New Fed Chair: continuity but looser regulation

What is your view on the new Fed Chair, Jerome Powell, nominated by President Trump?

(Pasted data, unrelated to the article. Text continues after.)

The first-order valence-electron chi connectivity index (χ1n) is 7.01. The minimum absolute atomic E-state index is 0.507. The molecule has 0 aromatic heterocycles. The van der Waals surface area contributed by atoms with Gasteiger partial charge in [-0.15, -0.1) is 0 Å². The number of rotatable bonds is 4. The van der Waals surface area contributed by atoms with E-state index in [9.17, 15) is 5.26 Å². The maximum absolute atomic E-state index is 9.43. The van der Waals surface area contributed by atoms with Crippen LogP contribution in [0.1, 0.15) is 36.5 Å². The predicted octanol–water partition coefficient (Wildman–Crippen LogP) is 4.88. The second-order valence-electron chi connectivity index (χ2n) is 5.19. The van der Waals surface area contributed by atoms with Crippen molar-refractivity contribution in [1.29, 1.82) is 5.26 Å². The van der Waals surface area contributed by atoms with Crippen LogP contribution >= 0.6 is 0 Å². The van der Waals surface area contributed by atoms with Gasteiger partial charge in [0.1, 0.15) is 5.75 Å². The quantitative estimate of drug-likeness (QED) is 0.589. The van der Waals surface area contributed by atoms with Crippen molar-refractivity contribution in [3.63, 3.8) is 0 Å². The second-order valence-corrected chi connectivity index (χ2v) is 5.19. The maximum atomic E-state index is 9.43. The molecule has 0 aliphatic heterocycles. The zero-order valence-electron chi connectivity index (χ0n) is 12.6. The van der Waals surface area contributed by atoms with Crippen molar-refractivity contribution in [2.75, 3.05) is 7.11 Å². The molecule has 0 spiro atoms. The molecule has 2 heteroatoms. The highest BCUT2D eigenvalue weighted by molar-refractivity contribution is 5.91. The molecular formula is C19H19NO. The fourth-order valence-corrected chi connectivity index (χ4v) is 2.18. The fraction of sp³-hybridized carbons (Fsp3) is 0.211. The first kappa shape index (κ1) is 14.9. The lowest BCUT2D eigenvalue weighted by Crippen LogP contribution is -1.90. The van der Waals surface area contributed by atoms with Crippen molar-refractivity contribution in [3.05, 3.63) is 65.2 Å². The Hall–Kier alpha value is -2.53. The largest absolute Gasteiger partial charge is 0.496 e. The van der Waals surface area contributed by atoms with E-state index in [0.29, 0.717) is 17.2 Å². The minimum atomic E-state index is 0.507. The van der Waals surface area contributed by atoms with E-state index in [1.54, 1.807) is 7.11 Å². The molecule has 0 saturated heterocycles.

Didier BOROWSKI: Jerome Powell will succeed Janet Yellen in February 2018. He was the candidate of continuity with the Bernanke/Yellen era. Appointed at the Fed in 2012, Powell has consistently supported the monetary policy decisions since then. Like his two predecessors, he thinks that the equilibrium interest rate has fallen and that inflation is not threatening in the short term. Conversely, unlike them or John Taylor, Powell is not an economist. Unlike the latter, he does not favor rigid rules of monetary policy. These two characteristics played in his favor. His reputation for pragmatism and his experience in the bank probably ended up convincing Donald Trump that he is the man for the job. At a time when the tax reform is becoming more precise, the appointment of a moderate republican also appears as a pledge given by Trump to the moderates of his camp that he needs to pass tax cuts. In addition, Powell is measured when it comes to financial regulation, certainly favorable to a relaxation of the latter but not prone to upheaval. Finally, it should be noted that Powell gives an important role to the evolution of monetary and financial conditions (US dollar, long-term bond yields, credit spreads, and equity markets). It turns out that the Fed’s “reaction function” will remain flexible and its action opportunistic. So if an expansionary fiscal policy calls for a rebalancing of the policy mix, with less monetary accommodation, it will be small steps. The risk of a rise in the US dollar and long rates requires proceeding with caution.

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